Moloka‘i residents share concerns with Hawai‘i DLNR over environmental issues, preservation
Of all the main Hawaiian Islands, Moloka‘i is the poster child for the concept of mauka to makai. Barren landscapes and forests laid bare by decades of invasive hooved animals and water diversions have sent sediment from high country erosion onto the Friendly Isle’s fringing coral reef, described as a national treasure.
This was one of the main community concerns addressed in a recent community listening session led by the Hawaiʻi State Department of Land and Natural Resources. About 45 Moloka‘i residents spent Saturday morning, shoulder-to-shoulder in a circle with Department of Land and Natural Resources representatives, including Chair Dawn Chang, Deputy Director Laura Kaʻakua, and nine of 11 division administrators and staff.
Zhan Dudoit, who facilitated the session told the gathering this was the first time anyone can remember so many top department leaders arriving on the island at one time to talk story.
“They’ve heard the cry of the people to be able to listen to them face-to-face. I don’t know any other time when DLNR has done that, but they are arranging to come to every island. What they want is to hear what you have to say. What they want is our kuleana, our place, Zahn told participants. To DLNR leadership she said, “We invite you over here but we’re also watching you. We’re going to hold you accountable.”
In opening remarks Chang explained the department’s overriding mission of protecting the natural and cultural resources of Hawai‘i. As a former facilitator, Chang added, “I’ve come to this island to facilitate many challenging issues, but I’ve always found the Moloka‘i people to be passionate warriors but very respectful. So, mahalo for the opportunity to be here.”
After brief presentations from division administrators and staff, Moloka‘i residents brought up some of the issues the island is facing. Most dealt with water, mauka to makai.
Native Hawaiian activist and educator Walter Ritte provided Chang with three studies, some of which are more than two decades old and encouraged Chang to develop task forces to address some of the persistent issues.
“On Moloka‘i we have two economies. One is the cash economy and the other one is the subsistence economy. So, we’ve been having a really hard time getting that message out to the state. But that message really needs to be ingrained in DLNR, because DLNR plays a huge role in our subsistence economy,” said Ritte.
“So, the federal government told the State of Hawai‘i, that the reefs on Moloka‘i is a national treasure. And is a national treasure because it continually grows, no matter where the storms are because Lana‘i protects us from storms on one side and Maui protects us on the other side. So, this reef is a national treasure. There’s a problem with the reef,” Ritte continued.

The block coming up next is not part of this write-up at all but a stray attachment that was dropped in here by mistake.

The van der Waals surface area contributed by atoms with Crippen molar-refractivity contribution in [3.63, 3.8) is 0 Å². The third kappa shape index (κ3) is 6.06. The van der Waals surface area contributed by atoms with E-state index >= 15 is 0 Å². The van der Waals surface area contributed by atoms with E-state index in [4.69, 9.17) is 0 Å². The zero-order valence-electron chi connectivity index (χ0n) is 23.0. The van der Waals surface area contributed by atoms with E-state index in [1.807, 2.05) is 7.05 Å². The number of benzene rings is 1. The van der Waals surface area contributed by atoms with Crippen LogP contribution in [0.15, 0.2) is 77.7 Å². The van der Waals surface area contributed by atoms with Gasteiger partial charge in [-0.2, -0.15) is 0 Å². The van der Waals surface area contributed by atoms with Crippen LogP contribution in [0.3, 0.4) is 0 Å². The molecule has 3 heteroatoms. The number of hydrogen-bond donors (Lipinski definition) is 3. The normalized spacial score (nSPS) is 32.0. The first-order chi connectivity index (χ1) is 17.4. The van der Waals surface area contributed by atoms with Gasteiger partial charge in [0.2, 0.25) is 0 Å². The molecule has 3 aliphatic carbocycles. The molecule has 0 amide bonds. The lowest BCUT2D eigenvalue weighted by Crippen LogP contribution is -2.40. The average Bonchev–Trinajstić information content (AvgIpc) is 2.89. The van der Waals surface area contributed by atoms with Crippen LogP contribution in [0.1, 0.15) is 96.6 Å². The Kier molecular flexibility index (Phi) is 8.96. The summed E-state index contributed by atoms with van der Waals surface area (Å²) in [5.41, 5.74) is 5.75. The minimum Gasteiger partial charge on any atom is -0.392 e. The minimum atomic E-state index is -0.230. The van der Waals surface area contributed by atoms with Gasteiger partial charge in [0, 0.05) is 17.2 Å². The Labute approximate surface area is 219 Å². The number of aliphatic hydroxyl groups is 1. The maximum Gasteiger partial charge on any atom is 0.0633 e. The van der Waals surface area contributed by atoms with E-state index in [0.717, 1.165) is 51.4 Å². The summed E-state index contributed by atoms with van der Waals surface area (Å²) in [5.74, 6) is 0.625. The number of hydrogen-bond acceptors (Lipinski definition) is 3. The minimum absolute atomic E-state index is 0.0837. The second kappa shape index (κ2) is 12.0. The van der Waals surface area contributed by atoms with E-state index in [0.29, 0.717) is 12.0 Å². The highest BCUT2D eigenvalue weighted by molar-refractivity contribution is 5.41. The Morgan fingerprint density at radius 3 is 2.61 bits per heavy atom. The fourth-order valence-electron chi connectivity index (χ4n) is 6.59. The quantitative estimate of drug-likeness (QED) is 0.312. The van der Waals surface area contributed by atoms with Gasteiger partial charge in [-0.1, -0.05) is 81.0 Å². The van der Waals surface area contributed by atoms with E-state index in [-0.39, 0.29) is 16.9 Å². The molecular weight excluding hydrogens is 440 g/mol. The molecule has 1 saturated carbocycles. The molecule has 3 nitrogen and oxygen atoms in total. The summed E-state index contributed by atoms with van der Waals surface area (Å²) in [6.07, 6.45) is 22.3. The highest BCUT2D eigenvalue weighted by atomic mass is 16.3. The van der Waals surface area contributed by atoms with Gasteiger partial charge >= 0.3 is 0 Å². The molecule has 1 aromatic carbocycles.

Russel G.K. Phiser described community efforts to take care a portion of reef that has not been degraded by erosion or sedimentation. “We take care of that ‘āina. We pick up so much ‘ōpala from the reefs. That’s our fishing grounds. A pristine reef is valuable to all of us. Got so many different types of fish out there, from the manini to the ‘ama‘ama.”
“I’ve lived in the same house for 50 years at Kawela,” said Donna Paoa, another speaker. “The sediment from Kawela Stream, which is actually a river, is what killed reefs out in front of Kawela. Mauka to makai is of course where the issue stems. When I came in 50 years ago the water was still being diverted, but it was still healthy at Kawela.”
With much of the focus of the meeting on west Moloka‘i, Lori Buchanan turned attention to east Moloka‘i, and Hālawa in particular. “All the conservation district types of uses where people are doing whatever they are not supposed to do. Who’s the 911 again?” she said.
Chang pledged, “We will try to develop an internal 911. So, when I got a question from Donna about the Kawela Stream, we circulated that to all of the divisions. They’re the people on the ground and they’ll get it to us. But please give us some time. We need to be sure we’re coordinating with everybody else.”
Other issues raised spanned from needing additional Hawaiʻi State Department of Land and Natural Resources staff on Moloka‘i; to fishing regulations; to Axis deer overpopulation and driving dangers; to delays in members being approved to sit on the Moloka‘i Island Burial Council.
The meeting concluded with Deputy Kaʻakua committing to post summary notes on the departmentʻs website shortly, and administrators and staff working to improve the identified issues.
Community listening sessions on Kaua‘i, O‘ahu, Maui, Lana‘i, and Hawai‘i Island are in the planning stages and will be scheduled shortly.
“We felt it was important to start with Moloka‘i and the experience there has provided us with an opportunity to refine and enhance how these sessions run, to ensure that sharing and listening are maximized,” Chang concluded.